Judge Rules Funds Cannot Be Withheld from Sanctuary Cities

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Judge Rules Funds Cannot Be Withheld from Sanctuary Cities

President Trump has made no secret of his dislike for cities and states that do not cooperate with the federal government on immigration law. One of his priorities once elected was finding a way to punish these governments. Now a federal judge has made it more difficult for him to cut off federal funding for these cities and states.

 

Sanctuary cities, or sanctuary states, are places where the local government has a policy forbidding local law enforcement from cooperating with federal immigration authorities. The federal government sets and enforces immigration laws, but it often works with local law enforcement on situations like when illegal immigrants are in local jails. Areas with sanctuary policies, however, adopt policies that do not allow local law enforcement to detain illegal immigrants for the federal government or cooperate with the federal government on immigration detainers.

 

These laws do not conflict with federal law, since they do not interfere with federal agents doing their duty. Instead, they limit local government agents’ cooperation with federal agents. The federal government cannot mandate that state or local agents enforce federal law.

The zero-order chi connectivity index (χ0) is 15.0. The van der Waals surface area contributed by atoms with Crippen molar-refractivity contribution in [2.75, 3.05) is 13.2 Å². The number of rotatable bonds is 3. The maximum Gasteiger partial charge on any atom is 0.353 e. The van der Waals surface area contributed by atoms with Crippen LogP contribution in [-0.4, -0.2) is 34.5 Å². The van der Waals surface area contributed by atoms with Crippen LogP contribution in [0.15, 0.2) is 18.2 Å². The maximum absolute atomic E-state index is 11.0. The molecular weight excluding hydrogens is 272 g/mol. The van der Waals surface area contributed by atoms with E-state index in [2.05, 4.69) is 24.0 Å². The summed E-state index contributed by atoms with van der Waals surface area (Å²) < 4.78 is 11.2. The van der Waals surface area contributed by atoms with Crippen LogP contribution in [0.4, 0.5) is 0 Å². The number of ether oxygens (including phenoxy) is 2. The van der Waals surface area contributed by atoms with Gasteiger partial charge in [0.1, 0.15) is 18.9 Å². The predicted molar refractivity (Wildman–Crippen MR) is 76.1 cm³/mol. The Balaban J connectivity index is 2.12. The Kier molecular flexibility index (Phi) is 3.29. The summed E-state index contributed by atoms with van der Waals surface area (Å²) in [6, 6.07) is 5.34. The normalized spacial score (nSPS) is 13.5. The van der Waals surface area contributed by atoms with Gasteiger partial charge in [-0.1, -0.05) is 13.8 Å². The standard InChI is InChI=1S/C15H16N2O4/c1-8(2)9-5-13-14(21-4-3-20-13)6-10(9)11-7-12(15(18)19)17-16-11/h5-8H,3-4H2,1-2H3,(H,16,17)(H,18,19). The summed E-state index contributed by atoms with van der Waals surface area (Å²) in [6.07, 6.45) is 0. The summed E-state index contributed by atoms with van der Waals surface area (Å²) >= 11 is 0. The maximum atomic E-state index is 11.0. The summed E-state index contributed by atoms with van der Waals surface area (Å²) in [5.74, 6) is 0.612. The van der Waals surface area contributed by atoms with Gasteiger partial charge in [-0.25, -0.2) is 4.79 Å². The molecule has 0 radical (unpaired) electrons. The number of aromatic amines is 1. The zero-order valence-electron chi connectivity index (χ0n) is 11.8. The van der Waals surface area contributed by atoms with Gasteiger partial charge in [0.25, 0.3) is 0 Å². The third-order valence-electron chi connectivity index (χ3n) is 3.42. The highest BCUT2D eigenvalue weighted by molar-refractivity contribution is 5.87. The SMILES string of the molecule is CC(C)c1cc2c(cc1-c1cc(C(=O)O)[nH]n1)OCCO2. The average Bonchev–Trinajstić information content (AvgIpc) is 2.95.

In an attempt to discourage such policies, Attorney General Jeff Sessions mandated that some types of grants could not be disbursed to governments that did not cooperate with federal immigration authorities. California sued the federal government over these restrictions. Last week, a federal judge agreed that the restrictions were illegal.

 

Supporters of cutting some funding for sanctuary cities and states say that these policies endanger public safety. They contend that cities and states should cooperate with the federal government to enforce immigration law to keep criminal immigrants out of the U.S. Those opposing restrictions on federal funds for sanctuary cities and states argue that these restrictions could hamper law enforcement activity. They also point out that the restrictions were not enacted by Congress, so the Justice Department has no authority to unilaterally decide to put them in place.

 

The federal government is expected to appeal this decision.

 

Do you think that the federal government should cut some funding for sanctuary cities and sanctuary states?

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